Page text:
After a six-month pilot program, Newark City Council has agreed to retain the services of an outside grant-writing consultant.Under the contract approved Monday night, the city will pay New Jersey-based Millennium Strategies $48,000 for the year – paid as a retainer on a monthly basis – to identify grant opportunities and assist the city in applying for them.“There’s a synergy here that seems to be working well,” Councilman Jerry Clifton said.
Police are searching for four people who robbed a Newark-area gas station at knifepoint early Monday morning.The robbery happened just before 1 a.m. at the Exxon at 4600 Ogletown-Stanton Road, east of Newark, according to Master Cpl. Michael Austin, a spokesman for Delaware State Police.Two women entered the gas station and began browsing the store as if they were looking to buy something, Austin said. Moments later, two men entered the store and confronted the sales clerk.
A big fan of the Baltimore Orioles, Marlon Sparks said he was speechless when he found out earlier this month that he would get a chance to talk to O’s slugger Adam Jones.“It was really cool,” the Jennie E. Smith Elementary School fifth-grader said. “I was really shocked.”On Monday, Marlon was first in line to ask a question to Jones, who spoke to the students via video chat from his home in San Diego.
Muck Rack makes it simple to find people, tweets, or articles that mention any name, keyword, company, hashtag etc. We've compiled this guide to help you make the most of your search.
Selecting a term
Start searching tweets, articles from media outlets, articles mentioned in tweets, journalists'
names, titles and bios with some suggested searches:
Companies or Topics (e.g. iPhone, Microsoft)
Phrases (e.g. "cloud computing") — use quotes to keep the terms together
Twitter handles (e.g. @username) — returns those who have mentioned or replied to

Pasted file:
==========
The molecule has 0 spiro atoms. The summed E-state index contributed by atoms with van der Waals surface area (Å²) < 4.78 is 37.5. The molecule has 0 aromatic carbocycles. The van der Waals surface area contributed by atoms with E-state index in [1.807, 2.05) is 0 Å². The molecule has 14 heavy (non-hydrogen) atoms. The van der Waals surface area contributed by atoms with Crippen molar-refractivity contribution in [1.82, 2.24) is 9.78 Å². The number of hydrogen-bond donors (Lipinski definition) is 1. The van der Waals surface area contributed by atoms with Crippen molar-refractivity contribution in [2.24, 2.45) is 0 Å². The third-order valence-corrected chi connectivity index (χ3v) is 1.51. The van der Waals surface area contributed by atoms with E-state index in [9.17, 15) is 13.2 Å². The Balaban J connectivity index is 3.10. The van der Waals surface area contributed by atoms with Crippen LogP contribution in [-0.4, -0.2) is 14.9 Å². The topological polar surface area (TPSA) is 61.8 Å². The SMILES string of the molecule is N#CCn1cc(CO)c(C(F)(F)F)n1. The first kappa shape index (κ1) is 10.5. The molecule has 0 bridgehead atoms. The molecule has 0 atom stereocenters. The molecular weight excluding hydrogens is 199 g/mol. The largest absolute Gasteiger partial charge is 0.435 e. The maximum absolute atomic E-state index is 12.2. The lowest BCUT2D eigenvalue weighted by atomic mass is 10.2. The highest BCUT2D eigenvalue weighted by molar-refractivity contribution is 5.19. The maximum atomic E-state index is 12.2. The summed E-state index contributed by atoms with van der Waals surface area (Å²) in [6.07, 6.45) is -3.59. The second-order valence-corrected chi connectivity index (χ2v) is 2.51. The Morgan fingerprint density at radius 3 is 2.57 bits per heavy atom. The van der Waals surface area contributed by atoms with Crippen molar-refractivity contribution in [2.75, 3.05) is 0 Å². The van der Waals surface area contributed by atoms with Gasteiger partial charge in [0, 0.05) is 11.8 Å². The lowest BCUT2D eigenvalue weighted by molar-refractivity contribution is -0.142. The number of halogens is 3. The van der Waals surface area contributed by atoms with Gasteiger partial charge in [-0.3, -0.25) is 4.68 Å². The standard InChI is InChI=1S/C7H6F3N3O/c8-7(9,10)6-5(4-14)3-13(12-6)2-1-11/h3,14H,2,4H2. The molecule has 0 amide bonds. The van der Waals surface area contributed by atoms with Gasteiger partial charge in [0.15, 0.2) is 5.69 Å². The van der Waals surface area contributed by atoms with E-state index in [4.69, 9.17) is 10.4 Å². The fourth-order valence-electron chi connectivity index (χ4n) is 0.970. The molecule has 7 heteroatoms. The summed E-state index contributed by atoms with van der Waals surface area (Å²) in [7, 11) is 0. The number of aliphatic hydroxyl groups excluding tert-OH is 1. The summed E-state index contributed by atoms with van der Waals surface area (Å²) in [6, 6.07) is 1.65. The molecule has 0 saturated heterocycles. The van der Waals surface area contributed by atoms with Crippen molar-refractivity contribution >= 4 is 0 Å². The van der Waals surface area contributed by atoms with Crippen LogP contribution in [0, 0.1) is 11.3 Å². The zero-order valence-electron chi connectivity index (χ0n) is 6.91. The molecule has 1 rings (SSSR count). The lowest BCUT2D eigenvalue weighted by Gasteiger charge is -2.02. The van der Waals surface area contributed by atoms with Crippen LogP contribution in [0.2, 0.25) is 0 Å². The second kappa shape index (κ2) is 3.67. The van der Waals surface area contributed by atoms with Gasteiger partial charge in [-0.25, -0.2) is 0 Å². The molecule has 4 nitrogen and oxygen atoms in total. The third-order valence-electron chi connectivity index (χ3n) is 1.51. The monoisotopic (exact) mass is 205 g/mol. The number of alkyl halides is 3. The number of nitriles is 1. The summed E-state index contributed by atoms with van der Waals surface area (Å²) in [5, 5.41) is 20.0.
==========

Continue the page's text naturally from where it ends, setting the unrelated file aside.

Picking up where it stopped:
Names (e.g. "David Pogue")
Hashtags (e.g. #sxsw, #london2012)
Bio details (e.g. vegan, Olympics, father)
Muck Rack's Advanced Search allows for many boolean operators.
Find results that mention multiple specified terms, use AND or
+. For example, ensure each result contains both Elon Musk and Mark Zuckerberg by
searching Musk AND Zuckerberg or Musk + Zuckerberg.
Use the operators OR or , to broaden your search when you'd like either of
multiple terms to appear in results. (This is the default behavior of our search when no operators
are used). For example, results will contain either cake or cookie by searching cake OR cookie or cake,cookie
Use NOT or - to subtract results from your search. For
example, searching Disney will yield results about the Walt Disney Company as well as Walt Disney
World Resort. To exclude mentions of Disney World, search for Disney -World or Disney
When using one of these operators with a phrase, enclose it in quotation marks. For example, you can
find results about smartphones excluding Apple's iPhone 4S by searching smartphone -"iPhone
Exact case matching or punctuation
If you're searching for a brand name or keyword that relies on specific punctuation marks or capitalization, you can
find results that match your exact query by adding matchcase: before the keyword you're searching for, like matchcase:E*TRADE .
Use parentheses to separate multiple
boolean phrases. For example, to find journalists talking about having fun in Disney World or
Disneyland, search for ("disney world" OR disneyland) AND fun.
An asterisk can be used to search for any variation of a root word truncated by the asterisk. For example, searching for admin* will return results for administrator, administration, administer, administered, etc.
A near operator is an AND operator where you can control the distance between the words. You can vary the distance the near operation uses by adding a forward slash and number (between 0-99) such as strawberries NEAR/10 "whipped cream", which means the strawberries must exist within 10 words of "whipped cream".